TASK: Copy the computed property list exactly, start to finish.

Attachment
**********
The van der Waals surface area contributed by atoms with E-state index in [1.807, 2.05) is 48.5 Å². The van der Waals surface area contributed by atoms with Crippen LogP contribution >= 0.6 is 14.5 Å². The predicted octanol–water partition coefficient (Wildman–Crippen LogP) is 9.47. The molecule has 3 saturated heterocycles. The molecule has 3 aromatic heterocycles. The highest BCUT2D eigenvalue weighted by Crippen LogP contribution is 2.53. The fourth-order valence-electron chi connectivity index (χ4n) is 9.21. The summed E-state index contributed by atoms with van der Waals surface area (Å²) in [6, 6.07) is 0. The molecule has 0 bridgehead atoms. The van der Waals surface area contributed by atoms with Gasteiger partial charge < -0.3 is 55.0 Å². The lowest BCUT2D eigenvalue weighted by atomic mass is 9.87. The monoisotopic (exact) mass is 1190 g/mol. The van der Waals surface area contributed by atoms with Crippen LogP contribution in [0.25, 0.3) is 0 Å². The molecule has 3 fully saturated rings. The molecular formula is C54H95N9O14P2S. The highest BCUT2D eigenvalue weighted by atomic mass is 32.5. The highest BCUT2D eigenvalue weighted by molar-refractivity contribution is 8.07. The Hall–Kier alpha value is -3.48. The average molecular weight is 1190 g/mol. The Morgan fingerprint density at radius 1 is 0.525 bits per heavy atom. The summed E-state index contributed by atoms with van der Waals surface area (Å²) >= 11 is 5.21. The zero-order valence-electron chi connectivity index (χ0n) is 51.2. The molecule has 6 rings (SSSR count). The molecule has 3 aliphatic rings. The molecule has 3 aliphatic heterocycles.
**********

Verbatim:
The van der Waals surface area contributed by atoms with E-state index in [1.807, 2.05) is 48.5 Å². The van der Waals surface area contributed by atoms with Crippen LogP contribution >= 0.6 is 14.5 Å². The predicted octanol–water partition coefficient (Wildman–Crippen LogP) is 9.47. The molecule has 3 saturated heterocycles. The molecule has 3 aromatic heterocycles. The highest BCUT2D eigenvalue weighted by Crippen LogP contribution is 2.53. The fourth-order valence-electron chi connectivity index (χ4n) is 9.21. The summed E-state index contributed by atoms with van der Waals surface area (Å²) in [6, 6.07) is 0. The molecule has 0 bridgehead atoms. The van der Waals surface area contributed by atoms with Gasteiger partial charge < -0.3 is 55.0 Å². The lowest BCUT2D eigenvalue weighted by atomic mass is 9.87. The monoisotopic (exact) mass is 1190 g/mol. The van der Waals surface area contributed by atoms with Crippen LogP contribution in [0.25, 0.3) is 0 Å². The molecule has 3 fully saturated rings. The molecular formula is C54H95N9O14P2S. The highest BCUT2D eigenvalue weighted by atomic mass is 32.5. The highest BCUT2D eigenvalue weighted by molar-refractivity contribution is 8.07. The Hall–Kier alpha value is -3.48. The average molecular weight is 1190 g/mol. The Morgan fingerprint density at radius 1 is 0.525 bits per heavy atom. The summed E-state index contributed by atoms with van der Waals surface area (Å²) >= 11 is 5.21. The zero-order valence-electron chi connectivity index (χ0n) is 51.2. The molecule has 6 rings (SSSR count). The molecule has 3 aliphatic rings. The molecule has 3 aliphatic heterocycles.